For Rory McIlroy, the road to the Masters starts on the other side of the country.
McIlroy is playing the Northern Trust Open for the first time because of all he has heard about Riviera. It's the start of a big stretch. McIlroy is playing five of the next six weeks, and he is looking to regain his No. 1 ranking along with completing the career Grand Slam at Augusta.
The PGA Tour at Riviera is must-see TV for Lanny Wadkins because it's personal.
The most prominent nickname for Riviera remains "Hogan's Alley" from when Ben Hogan won three times in two years, capping it off with the 1948 U.S. Open . Wadkins, however, has his own slice of history on the fabled course off Sunset Boulevard.
The 5-foot birdie putt to force a playoff at Pebble Beach spun out of the left edge of the cup, and Phil Mickelson couldn't believe it. He bent over and braced himself, the left hand on his knee and the right hand on top of the putter.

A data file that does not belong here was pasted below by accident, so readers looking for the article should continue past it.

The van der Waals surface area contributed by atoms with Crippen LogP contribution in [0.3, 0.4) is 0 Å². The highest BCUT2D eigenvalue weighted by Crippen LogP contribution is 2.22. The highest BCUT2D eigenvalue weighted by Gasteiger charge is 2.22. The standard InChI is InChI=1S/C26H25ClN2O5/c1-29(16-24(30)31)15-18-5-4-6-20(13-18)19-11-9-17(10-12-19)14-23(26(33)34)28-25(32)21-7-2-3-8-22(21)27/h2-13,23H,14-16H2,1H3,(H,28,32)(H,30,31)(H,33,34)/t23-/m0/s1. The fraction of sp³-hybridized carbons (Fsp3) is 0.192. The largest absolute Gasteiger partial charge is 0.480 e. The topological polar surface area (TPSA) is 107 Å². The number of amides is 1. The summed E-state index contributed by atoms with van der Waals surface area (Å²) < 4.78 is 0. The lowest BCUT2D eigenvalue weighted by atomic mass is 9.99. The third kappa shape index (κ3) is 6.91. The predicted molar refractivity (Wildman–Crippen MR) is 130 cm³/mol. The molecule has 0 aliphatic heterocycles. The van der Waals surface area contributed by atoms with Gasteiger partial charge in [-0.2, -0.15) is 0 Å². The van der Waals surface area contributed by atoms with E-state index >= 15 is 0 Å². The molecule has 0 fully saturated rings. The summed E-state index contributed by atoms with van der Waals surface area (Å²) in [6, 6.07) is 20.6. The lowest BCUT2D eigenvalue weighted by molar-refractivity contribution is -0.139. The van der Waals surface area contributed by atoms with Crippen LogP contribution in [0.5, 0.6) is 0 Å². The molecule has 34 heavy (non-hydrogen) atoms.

"It never crossed my mind that I wouldn't make that one," he said.
Far away from the commotion of the celebrities Saturday at Pebble Beach, the most accomplished star among golfers quietly went about his business.
Mickelson efficiently pieced together a 6-under 66 in the AT&T Pebble Beach Pro-Am, though it only looked easy on the card. He made birdie on all but one of the par 3s, scrambled for par on half of his holes and wound up with his first 54-hole lead since the 2013 U.S. Open.
The back nine didn't go according to plan for Phil Mickelson during the second round of the AT&T Pebble Beach Pro-Am, and the par-3 14th hole at Monterey Peninsula served as the best illustration.
Mickelson's tee shot was a laser that covered the flag, and as it descended toward the green, Mickelson began talking to his golf ball.